In the next article we will see how we can check RAM and its status. While using Ubuntu, users can find themselves in many scenarios in which RAM has to be taken into account. For this reason it is always interesting to know how much RAM is installed, if our RAM is error free or how much of it we can use.
RAM memory (Random Access Memory) we could consider it as the workspace of your computer system. In the following lines we are going to see some of the things we can do with respect to the installed RAM. In this example, we will do all of this through the Ubuntu 18.04 command line.
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How to check installed, used and available RAM
The easiest and fastest way to check memory statistics in Ubuntu it is through the command free. We just have to open a terminal (Ctrl + Alt + T) and write it:
With this command we can verify memory and usage swap in your system using a few lines. Without writing any options to the command, the displayed output will be printed in kilobytes.
A good alternative is use -h option for the free command to show memory and swap in 3 digit format, as close as possible:
On the line 'Memory'from the output that the command is going to show us, we will be able to see the information about the RAM in your system. Total column it will show us the total in GB of RAM. The columns shown below show the RAM your system is using and the size available for use.
The following command is the longest version of the FREE command, in which we will find the concept of inactive memory. This term is used to speak of memory in use but not allocated to any process, making it free memory for all intents and purposes:
vmstat -s -S M
May get similar results by catching the file / proc / meminfo.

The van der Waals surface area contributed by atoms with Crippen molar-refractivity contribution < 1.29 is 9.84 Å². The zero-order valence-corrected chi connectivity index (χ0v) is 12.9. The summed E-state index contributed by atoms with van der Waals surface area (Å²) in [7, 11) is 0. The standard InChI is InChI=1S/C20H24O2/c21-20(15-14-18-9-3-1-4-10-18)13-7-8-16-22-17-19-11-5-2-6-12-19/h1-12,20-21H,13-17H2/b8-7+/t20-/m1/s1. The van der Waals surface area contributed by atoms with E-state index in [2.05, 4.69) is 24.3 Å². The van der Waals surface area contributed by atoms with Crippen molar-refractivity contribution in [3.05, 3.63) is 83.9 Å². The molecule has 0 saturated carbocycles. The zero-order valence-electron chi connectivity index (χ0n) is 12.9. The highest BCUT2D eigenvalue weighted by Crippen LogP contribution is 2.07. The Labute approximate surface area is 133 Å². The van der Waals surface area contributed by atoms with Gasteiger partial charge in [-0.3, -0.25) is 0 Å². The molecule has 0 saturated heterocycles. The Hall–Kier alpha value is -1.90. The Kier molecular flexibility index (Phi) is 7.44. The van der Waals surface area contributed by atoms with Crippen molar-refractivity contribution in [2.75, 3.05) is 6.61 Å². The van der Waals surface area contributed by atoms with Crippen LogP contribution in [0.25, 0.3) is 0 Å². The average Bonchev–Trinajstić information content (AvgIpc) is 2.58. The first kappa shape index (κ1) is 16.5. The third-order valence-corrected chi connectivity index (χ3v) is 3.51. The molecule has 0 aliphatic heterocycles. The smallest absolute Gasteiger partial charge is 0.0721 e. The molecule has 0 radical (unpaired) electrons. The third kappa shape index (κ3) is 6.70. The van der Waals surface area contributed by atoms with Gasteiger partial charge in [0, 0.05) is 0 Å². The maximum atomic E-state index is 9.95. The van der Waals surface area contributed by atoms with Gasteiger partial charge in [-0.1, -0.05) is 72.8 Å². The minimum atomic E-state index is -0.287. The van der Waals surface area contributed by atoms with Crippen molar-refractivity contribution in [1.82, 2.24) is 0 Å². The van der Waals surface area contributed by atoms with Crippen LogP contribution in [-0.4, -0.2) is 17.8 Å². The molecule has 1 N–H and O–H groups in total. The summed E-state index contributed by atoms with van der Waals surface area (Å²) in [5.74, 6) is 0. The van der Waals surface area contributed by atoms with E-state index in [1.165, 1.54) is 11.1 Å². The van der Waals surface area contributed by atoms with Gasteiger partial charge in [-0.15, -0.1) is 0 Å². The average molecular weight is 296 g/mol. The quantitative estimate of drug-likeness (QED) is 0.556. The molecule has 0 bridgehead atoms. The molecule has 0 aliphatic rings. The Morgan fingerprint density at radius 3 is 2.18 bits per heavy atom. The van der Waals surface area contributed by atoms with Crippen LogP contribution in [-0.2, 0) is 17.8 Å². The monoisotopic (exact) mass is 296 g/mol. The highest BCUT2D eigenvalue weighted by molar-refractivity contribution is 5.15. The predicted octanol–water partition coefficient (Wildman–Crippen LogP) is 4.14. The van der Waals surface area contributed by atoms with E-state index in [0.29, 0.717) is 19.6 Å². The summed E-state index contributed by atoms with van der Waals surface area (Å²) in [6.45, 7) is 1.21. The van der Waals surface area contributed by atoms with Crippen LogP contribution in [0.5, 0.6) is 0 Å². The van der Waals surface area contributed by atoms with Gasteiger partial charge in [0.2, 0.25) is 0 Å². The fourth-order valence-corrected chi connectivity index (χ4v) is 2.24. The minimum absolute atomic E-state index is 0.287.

Check the speed and type of RAM
Before starting it may be necessary to indicate that the type of RAM today comes in many different profiles, depending on data and transfer rates. Among them we can find DDR1, DDR2, DDR3, etc For portable devices we will find DRAM or SDRAM.
Regarding the speed of the RAM we will be referring to the clock cycles. A cycle refers to a single read and write session, so the speed of the RAM means how many cycles per second can be performed.
With the following command we will be able to verify the type of RAM that our equipment uses. In a terminal (Ctrl + Alt + T) we are going to write:
sudo dmidecode --type memory | less
In the command output you can locate in the field "TypeThe type of RAM or the set clock speed, which in this case is 1333 MT / s.
When you finish, press the 'keyq' to close.
Check RAM for errors using MemTester
Since RAM is a fragile device, its performance could be compromised if it suffers. For check RAM for possible errors, we will be able to use MemTester.
To install this utility on our Ubuntu system, we will have to open a terminal (Ctrl + Alt + T). Once in it, first we will update the available packages index. With this we will be able to guarantee that the latest available version of the selected software is installed in our system:
sudo apt update
Now we are going to use the following command in the same terminal to install Memtester:
sudo apt install memtester
This is the using the memtester command:
As an example we will see how through the following command they will check the 400 MB of RAM space in two iterations:
sudo memtester 400M 2
As you can see in the previous screenshot, the verification for this example has been correct.
It has to be said that this command has a limitation. It will only be able to scan the RAM up to the size of free RAM on your system. If you want to thoroughly test your RAM, the best option is Utility memtest86 + which you can find in the GRUB start menu.